Registering with the Portuguese Social Security and obtaining a user number are essential steps for expats in Portugal, ensuring access to a range of crucial social services and benefits. 
For those who work and contribute to Social Security, this registration not only facilitates access to rights such as pensions, unemployment and sickness benefits, but also links the individual to a support system that promotes social inclusion and protection in times of need. 
On the other hand, retired expatriates who have never contributed to Portuguese Social Security face a different scenario. 

Social Security and Healthcare

Although they may be entitled to healthcare services through their user number, their eligibility for other social benefits may be limited, depending on any bilateral agreements that may exist between Portugal and their country of origin, or on the need to make voluntary contributions. 

Thus, it is critical that all expats understand their obligations and rights within this system, to ensure a safe and secure stay in Portugal.

NEWCO ensures the registration and fulfilment of contributory obligations in Portugal.

Driving Licences

Driving Licences

In Portugal, the rules regarding driving licences vary depending on the country of issue. Holders of EU/European Economic Area licences can use them until they expire and have the option to exchange them without having to do a test, but must register within 60 days of taking up residence.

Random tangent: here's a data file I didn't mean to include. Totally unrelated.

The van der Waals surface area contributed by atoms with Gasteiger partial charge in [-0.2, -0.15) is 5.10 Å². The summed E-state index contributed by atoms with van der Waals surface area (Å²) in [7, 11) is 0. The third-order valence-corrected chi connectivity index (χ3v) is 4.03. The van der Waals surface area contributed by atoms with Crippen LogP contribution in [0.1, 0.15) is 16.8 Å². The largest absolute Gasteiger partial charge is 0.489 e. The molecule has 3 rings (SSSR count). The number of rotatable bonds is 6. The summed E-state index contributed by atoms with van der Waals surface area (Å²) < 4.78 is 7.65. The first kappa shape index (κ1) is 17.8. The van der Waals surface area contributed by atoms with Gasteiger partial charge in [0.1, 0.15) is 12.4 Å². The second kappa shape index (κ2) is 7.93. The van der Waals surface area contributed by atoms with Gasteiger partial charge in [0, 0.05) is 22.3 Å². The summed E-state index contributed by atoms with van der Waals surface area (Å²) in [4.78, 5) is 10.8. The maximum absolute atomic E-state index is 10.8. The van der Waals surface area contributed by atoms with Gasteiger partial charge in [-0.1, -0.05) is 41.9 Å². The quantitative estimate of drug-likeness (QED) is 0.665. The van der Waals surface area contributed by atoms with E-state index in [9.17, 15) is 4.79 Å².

Furthermore, holders of driving licences issued by OECD and CPLP countries can drive in Portugal as long as they meet certain requirements such as licence validity and minimum age. 

Countries with bilateral or reciprocity agreements allow licences to be exchanged under certain conditions, while for nations that do not adhere to international conventions, theoretical and practical driving tests must be passed. 

You can count on the NEWCO team to help you understand your specific obligations and formalities when moving to Portugal.

Complying with your tax obligations

Tax obligations. The very words are enough to make you shudder! As is the case in all other countries, when moving to Portugal you need to be aware of the type of taxes you will pay and what your tax and reporting obligations are.
Luckily, you have a local partner like NEWCO, with over 30 years of experience, to help and guide you.

Complying with your tax obligations